In this closer view of an Australian eucalyptus tree you can see dark black branches that have died even though the tree is still healthy. These hardy trees can cut off the supply of water to certain branches in times of drought, allowing the main body of the tree to remain alive. These sacrificed branches can fall off without warning, hence the nickname “Widow Maker”. Knowing about the eucalyptus’s tendency to drop branches might be handy if you are wandering in the outback.
The descent into Weano Gorge, in Western Australia, was steep. But at least the endeavor did not require climbing down a vertical ladder, as some did, which would have been very hard to do with a camera and tripod.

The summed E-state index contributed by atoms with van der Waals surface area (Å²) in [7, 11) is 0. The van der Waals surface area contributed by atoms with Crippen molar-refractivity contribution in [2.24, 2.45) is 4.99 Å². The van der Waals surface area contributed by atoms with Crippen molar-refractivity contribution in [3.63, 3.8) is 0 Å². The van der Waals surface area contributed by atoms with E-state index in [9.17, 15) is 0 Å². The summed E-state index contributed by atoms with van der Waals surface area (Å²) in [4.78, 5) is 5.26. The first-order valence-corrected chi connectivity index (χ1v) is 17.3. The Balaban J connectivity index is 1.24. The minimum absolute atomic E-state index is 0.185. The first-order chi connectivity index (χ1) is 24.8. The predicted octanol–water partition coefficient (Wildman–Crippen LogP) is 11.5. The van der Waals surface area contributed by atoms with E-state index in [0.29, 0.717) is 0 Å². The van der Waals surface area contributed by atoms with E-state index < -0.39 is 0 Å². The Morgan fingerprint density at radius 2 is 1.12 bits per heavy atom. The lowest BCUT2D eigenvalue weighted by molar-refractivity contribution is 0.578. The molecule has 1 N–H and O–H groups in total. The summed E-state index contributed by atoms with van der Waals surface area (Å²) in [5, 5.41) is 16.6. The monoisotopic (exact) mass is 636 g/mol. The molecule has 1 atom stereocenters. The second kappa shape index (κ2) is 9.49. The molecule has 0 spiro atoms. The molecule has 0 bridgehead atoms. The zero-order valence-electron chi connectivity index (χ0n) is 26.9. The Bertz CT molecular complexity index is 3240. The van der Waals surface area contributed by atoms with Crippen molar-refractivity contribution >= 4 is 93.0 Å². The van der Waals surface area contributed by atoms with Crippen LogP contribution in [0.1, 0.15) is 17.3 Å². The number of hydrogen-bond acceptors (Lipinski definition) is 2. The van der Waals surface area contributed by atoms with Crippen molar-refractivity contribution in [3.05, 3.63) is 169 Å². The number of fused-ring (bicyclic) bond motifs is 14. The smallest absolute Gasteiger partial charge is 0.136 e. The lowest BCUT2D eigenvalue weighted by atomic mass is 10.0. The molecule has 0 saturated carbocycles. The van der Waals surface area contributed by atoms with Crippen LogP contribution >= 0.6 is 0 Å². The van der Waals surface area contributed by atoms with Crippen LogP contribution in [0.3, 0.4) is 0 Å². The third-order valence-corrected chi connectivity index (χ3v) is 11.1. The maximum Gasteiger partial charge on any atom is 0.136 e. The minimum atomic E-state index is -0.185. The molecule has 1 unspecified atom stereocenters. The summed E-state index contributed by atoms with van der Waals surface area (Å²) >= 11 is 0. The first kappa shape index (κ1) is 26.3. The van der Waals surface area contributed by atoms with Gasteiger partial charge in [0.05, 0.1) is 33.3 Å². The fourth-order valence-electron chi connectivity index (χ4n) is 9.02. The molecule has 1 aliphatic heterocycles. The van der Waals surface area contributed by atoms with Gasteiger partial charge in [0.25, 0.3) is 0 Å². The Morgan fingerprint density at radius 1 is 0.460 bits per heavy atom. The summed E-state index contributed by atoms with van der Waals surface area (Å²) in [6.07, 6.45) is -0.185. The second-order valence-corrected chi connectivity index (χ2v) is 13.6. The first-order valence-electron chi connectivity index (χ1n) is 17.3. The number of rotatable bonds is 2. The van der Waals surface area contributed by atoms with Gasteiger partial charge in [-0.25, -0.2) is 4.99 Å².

One of the most famous landmarks in Scotland, Stirling Castle dates back to the twelfth century. In times of peace, Scottish royals held court there. But in times of war, the area in and around the castle became a center of conflict. Near the castle’s perch atop a massive volcanic rock, are the sites of William Wallace’s 1297 victory against the British at Stirling Bridge and Robert Bruce’s 1314 victory at Bannockburn.
Built in 1600 by the Lord of Shetland, this tower house castle still stands strong in the town of Scalloway on Mainland, the largest island of the Shetlands in Scotland.
When you enter the front door of this well-preserved defensive structure, the main direction to go is up, up, up — toward living quarters and eventually to the battlements on top.